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Spotlight on Tocilizumab in the Treatment of CAR-T-Cell-Induced Cytokine Release Syndrome: Clinical Evidence to Date

Authors Si S, Teachey DT

Received 28 May 2020

Accepted for publication 24 July 2020

Published 4 August 2020 Volume 2020:16 Pages 705—714


Checked for plagiarism Yes

Review by Single anonymous peer review

Peer reviewer comments 2

Editor who approved publication: Professor Garry Walsh

Stephanie Si,1,2 David T Teachey1,2

1Children’s Hospital of Philadelphia, Division of Oncology, Philadelphia, PA, USA; 2Department of Pediatrics, University of Pennsylvania Perelman School of Medicine, Philadelphia, PA, USA

Correspondence: Stephanie Si
University of Hawai’i Cancer Center, 701 Ilalo Street, Honolulu, Hawaii 96813, USA
Tel +1 310 266 8480

Abstract: Immune-based therapies such as chimeric antigen receptor (CAR)-T-cell therapy have revolutionized the landscape of cancer treatment in recent years. Although this class of therapy has demonstrated impressive clinical efficacy against cancers that were once thought to be incurable, its success is in part limited by unique toxicities which can be severe or even fatal. Cytokine release syndrome (CRS) is the most commonly observed toxicity and occurs as a result of non-antigen specific immune activation. Similar to macrophage activation syndrome (MAS)/hemophagocytic lymphohistiocytosis (HLH), CRS is associated with elevated levels of several cytokines including interleukin-6 (IL-6) that serve as a driver for host immune dysregulation. As a direct anti-cytokine drug, tocilizumab has been a cornerstone in the treatment of CAR-T-associated CRS through its ability to dampen CRS without compromising CAR-T-cell function. However, optimal timing of administration is yet unknown. Here, we review the use of tocilizumab in the management of CAR-T-associated CRS, emphasizing on the clinical efficacy across various CAR constructs and its role in current CRS management algorithms. We also discuss alternative therapies that may be considered for refractory CRS therapy and the use of tocilizumab in the current COVID-19 global pandemic.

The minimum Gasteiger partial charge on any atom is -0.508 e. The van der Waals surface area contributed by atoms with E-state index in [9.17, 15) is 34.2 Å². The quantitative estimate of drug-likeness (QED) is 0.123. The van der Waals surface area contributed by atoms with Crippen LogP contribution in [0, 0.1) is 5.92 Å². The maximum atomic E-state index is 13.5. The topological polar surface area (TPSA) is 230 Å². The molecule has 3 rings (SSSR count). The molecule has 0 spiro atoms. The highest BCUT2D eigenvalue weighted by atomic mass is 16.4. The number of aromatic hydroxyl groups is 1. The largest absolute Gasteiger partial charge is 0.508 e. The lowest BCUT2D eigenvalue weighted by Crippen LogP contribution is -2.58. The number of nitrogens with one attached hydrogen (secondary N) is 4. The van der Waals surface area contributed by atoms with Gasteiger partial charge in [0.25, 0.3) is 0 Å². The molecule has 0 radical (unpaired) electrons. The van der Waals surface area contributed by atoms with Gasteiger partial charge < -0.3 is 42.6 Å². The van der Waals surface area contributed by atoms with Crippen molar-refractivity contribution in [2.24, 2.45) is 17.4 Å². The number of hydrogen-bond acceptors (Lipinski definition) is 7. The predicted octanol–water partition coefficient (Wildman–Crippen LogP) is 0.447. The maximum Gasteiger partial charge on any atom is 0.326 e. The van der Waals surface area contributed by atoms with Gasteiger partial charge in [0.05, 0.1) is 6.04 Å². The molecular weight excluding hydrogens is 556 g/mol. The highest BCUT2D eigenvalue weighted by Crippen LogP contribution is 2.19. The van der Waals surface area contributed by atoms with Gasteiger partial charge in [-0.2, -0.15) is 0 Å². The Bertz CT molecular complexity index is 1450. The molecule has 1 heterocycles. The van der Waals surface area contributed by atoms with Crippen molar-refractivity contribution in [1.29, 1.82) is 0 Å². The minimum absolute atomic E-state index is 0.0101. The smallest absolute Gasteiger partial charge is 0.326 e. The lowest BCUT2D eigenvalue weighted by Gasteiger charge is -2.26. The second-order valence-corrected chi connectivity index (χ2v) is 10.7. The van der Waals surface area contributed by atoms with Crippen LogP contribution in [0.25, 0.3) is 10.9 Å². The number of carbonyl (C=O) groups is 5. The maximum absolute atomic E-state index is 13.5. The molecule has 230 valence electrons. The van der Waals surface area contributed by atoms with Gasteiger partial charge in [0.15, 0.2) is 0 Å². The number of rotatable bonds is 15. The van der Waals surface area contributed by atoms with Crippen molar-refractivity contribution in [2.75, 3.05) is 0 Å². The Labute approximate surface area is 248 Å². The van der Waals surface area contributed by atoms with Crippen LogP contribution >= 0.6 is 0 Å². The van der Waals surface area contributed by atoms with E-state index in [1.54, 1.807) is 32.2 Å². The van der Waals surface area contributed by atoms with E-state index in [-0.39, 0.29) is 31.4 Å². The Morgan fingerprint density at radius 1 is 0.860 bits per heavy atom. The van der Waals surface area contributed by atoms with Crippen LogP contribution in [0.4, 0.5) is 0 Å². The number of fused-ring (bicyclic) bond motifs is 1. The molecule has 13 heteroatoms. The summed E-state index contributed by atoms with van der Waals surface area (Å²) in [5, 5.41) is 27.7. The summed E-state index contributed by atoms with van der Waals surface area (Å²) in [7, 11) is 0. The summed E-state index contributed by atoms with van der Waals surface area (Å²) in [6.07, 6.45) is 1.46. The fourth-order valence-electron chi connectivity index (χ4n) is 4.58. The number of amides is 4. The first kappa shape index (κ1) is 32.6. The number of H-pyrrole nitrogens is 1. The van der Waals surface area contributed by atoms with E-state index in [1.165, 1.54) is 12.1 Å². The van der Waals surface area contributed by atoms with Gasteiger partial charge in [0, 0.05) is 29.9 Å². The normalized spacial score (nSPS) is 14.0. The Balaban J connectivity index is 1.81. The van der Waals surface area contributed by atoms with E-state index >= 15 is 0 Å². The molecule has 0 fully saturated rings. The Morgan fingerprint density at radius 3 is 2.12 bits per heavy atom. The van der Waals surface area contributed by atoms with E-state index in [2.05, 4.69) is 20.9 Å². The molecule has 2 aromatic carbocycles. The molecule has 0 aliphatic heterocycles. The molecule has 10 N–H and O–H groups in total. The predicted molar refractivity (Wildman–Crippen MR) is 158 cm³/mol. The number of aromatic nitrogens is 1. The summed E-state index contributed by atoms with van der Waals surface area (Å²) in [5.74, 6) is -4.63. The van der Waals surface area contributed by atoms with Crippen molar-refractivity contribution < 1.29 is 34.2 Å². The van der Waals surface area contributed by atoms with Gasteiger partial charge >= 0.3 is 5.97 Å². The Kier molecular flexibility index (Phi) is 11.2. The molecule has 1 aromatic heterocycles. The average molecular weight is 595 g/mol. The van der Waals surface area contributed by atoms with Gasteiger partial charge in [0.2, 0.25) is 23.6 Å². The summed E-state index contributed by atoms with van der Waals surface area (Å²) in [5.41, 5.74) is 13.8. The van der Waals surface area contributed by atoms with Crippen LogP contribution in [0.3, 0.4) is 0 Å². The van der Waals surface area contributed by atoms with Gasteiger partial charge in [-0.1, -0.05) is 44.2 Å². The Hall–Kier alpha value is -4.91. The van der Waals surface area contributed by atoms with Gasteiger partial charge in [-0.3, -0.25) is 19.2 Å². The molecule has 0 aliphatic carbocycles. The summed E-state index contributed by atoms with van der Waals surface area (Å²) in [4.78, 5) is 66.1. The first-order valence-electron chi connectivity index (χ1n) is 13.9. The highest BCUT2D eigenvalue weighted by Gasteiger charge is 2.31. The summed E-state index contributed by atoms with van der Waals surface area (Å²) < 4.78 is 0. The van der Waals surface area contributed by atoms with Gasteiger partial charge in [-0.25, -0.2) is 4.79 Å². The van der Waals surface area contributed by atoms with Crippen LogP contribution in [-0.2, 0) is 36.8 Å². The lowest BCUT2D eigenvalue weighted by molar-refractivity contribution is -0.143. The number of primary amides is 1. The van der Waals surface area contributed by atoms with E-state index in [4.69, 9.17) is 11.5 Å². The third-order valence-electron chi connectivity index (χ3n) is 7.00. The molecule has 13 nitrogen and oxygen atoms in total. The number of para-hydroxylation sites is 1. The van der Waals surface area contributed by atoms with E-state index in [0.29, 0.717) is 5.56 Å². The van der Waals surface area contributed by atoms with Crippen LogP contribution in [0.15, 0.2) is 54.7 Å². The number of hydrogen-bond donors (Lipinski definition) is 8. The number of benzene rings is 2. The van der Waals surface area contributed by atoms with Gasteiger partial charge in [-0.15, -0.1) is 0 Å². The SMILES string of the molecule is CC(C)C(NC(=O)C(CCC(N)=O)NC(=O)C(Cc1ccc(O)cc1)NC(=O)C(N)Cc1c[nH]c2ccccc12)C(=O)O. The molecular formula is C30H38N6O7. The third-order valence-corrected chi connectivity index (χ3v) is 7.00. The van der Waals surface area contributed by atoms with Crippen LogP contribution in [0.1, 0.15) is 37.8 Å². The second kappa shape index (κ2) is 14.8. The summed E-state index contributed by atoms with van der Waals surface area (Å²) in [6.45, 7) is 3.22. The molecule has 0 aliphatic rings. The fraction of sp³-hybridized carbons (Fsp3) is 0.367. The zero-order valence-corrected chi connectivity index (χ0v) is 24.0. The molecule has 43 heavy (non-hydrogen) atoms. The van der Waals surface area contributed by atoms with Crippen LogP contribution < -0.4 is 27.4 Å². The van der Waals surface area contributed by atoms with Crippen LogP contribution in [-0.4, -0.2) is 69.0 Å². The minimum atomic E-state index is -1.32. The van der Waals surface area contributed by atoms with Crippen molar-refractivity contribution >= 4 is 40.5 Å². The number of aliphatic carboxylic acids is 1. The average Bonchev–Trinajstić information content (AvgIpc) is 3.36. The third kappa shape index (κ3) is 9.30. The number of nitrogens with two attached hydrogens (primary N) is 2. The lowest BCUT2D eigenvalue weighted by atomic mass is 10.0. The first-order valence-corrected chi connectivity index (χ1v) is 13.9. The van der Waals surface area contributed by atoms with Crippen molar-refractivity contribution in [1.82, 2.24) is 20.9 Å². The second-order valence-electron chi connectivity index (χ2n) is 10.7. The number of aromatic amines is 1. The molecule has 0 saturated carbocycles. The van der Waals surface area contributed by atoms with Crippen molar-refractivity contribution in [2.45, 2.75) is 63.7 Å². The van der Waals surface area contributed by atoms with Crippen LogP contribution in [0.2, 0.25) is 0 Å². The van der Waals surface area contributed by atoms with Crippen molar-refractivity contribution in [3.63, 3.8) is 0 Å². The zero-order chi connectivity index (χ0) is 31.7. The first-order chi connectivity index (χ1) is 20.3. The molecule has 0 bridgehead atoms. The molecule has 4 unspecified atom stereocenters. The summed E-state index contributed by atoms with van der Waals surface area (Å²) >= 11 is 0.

Keywords: chimeric antigen receptor-T-cell therapy, cytokine release syndrome, tocilizumab, pediatric

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